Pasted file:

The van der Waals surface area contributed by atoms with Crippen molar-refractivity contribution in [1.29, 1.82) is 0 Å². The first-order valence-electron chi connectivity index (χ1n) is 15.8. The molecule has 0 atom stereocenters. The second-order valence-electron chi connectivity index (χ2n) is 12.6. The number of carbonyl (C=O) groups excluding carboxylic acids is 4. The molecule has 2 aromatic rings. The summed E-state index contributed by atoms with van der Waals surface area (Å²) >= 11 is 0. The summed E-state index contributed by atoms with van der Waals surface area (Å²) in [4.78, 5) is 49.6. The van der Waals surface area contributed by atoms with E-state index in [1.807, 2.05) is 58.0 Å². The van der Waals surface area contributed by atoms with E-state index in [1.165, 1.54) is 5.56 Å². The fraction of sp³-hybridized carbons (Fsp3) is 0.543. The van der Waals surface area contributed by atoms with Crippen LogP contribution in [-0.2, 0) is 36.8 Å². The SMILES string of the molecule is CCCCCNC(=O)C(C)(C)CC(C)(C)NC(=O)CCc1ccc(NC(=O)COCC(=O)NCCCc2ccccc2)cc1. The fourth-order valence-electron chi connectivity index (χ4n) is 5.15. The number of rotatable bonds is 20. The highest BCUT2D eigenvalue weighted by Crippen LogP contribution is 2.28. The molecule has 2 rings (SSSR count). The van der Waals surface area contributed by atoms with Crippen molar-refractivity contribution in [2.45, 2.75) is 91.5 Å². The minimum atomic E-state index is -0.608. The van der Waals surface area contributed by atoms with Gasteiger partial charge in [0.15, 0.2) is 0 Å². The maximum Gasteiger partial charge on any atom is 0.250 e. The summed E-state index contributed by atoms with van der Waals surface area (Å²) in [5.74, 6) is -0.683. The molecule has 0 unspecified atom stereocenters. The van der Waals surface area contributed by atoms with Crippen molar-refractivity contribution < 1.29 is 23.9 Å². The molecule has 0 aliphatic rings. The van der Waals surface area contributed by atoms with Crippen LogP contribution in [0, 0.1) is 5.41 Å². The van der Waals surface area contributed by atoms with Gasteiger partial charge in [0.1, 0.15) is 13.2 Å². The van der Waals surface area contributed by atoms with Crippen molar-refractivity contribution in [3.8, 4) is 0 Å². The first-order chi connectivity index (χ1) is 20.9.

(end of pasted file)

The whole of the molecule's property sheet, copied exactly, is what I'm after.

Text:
The van der Waals surface area contributed by atoms with Crippen molar-refractivity contribution in [1.29, 1.82) is 0 Å². The first-order valence-electron chi connectivity index (χ1n) is 15.8. The molecule has 0 atom stereocenters. The second-order valence-electron chi connectivity index (χ2n) is 12.6. The number of carbonyl (C=O) groups excluding carboxylic acids is 4. The molecule has 2 aromatic rings. The summed E-state index contributed by atoms with van der Waals surface area (Å²) >= 11 is 0. The summed E-state index contributed by atoms with van der Waals surface area (Å²) in [4.78, 5) is 49.6. The van der Waals surface area contributed by atoms with E-state index in [1.807, 2.05) is 58.0 Å². The van der Waals surface area contributed by atoms with E-state index in [1.165, 1.54) is 5.56 Å². The fraction of sp³-hybridized carbons (Fsp3) is 0.543. The van der Waals surface area contributed by atoms with Crippen LogP contribution in [-0.2, 0) is 36.8 Å². The SMILES string of the molecule is CCCCCNC(=O)C(C)(C)CC(C)(C)NC(=O)CCc1ccc(NC(=O)COCC(=O)NCCCc2ccccc2)cc1. The fourth-order valence-electron chi connectivity index (χ4n) is 5.15. The number of rotatable bonds is 20. The highest BCUT2D eigenvalue weighted by Crippen LogP contribution is 2.28. The molecule has 2 rings (SSSR count). The van der Waals surface area contributed by atoms with Crippen molar-refractivity contribution in [2.45, 2.75) is 91.5 Å². The minimum atomic E-state index is -0.608. The van der Waals surface area contributed by atoms with Gasteiger partial charge in [0.15, 0.2) is 0 Å². The maximum Gasteiger partial charge on any atom is 0.250 e. The summed E-state index contributed by atoms with van der Waals surface area (Å²) in [5.74, 6) is -0.683. The molecule has 0 unspecified atom stereocenters. The van der Waals surface area contributed by atoms with Crippen molar-refractivity contribution < 1.29 is 23.9 Å². The molecule has 0 aliphatic rings. The van der Waals surface area contributed by atoms with Crippen LogP contribution in [0, 0.1) is 5.41 Å². The van der Waals surface area contributed by atoms with Gasteiger partial charge in [0.1, 0.15) is 13.2 Å². The van der Waals surface area contributed by atoms with Crippen molar-refractivity contribution in [3.8, 4) is 0 Å². The first-order chi connectivity index (χ1) is 20.9.